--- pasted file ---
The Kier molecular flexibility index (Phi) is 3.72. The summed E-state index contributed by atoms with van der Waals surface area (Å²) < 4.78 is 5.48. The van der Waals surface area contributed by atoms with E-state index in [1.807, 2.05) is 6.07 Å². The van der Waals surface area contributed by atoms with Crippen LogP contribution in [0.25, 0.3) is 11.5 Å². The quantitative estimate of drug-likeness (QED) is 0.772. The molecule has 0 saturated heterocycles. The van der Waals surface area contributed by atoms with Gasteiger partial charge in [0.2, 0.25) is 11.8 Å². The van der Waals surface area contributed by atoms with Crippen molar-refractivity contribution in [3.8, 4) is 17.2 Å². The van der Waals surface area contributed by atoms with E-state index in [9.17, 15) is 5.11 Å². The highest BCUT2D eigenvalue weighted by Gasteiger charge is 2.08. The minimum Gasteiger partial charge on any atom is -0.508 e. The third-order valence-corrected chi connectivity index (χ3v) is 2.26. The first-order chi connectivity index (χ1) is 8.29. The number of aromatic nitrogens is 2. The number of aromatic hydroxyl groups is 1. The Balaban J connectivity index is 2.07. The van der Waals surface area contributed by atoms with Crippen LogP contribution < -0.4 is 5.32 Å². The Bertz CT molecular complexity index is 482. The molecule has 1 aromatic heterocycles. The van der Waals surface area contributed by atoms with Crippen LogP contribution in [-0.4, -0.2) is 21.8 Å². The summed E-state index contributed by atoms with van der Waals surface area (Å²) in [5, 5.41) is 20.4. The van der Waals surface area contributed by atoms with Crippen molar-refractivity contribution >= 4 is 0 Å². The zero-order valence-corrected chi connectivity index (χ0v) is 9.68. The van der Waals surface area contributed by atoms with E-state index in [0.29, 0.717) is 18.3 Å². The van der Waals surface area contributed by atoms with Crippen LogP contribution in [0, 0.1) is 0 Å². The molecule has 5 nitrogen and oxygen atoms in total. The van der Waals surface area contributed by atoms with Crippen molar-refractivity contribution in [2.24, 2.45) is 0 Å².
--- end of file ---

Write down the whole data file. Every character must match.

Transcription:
The Kier molecular flexibility index (Phi) is 3.72. The summed E-state index contributed by atoms with van der Waals surface area (Å²) < 4.78 is 5.48. The van der Waals surface area contributed by atoms with E-state index in [1.807, 2.05) is 6.07 Å². The van der Waals surface area contributed by atoms with Crippen LogP contribution in [0.25, 0.3) is 11.5 Å². The quantitative estimate of drug-likeness (QED) is 0.772. The molecule has 0 saturated heterocycles. The van der Waals surface area contributed by atoms with Gasteiger partial charge in [0.2, 0.25) is 11.8 Å². The van der Waals surface area contributed by atoms with Crippen molar-refractivity contribution in [3.8, 4) is 17.2 Å². The van der Waals surface area contributed by atoms with E-state index in [9.17, 15) is 5.11 Å². The highest BCUT2D eigenvalue weighted by Gasteiger charge is 2.08. The minimum Gasteiger partial charge on any atom is -0.508 e. The third-order valence-corrected chi connectivity index (χ3v) is 2.26. The first-order chi connectivity index (χ1) is 8.29. The number of aromatic nitrogens is 2. The number of aromatic hydroxyl groups is 1. The Balaban J connectivity index is 2.07. The van der Waals surface area contributed by atoms with Crippen LogP contribution < -0.4 is 5.32 Å². The Bertz CT molecular complexity index is 482. The molecule has 1 aromatic heterocycles. The van der Waals surface area contributed by atoms with Crippen LogP contribution in [-0.4, -0.2) is 21.8 Å². The summed E-state index contributed by atoms with van der Waals surface area (Å²) in [5, 5.41) is 20.4. The van der Waals surface area contributed by atoms with Crippen molar-refractivity contribution >= 4 is 0 Å². The zero-order valence-corrected chi connectivity index (χ0v) is 9.68. The van der Waals surface area contributed by atoms with E-state index in [0.29, 0.717) is 18.3 Å². The van der Waals surface area contributed by atoms with Crippen LogP contribution in [0, 0.1) is 0 Å². The molecule has 5 nitrogen and oxygen atoms in total. The van der Waals surface area contributed by atoms with Crippen molar-refractivity contribution in [2.24, 2.45) is 0 Å².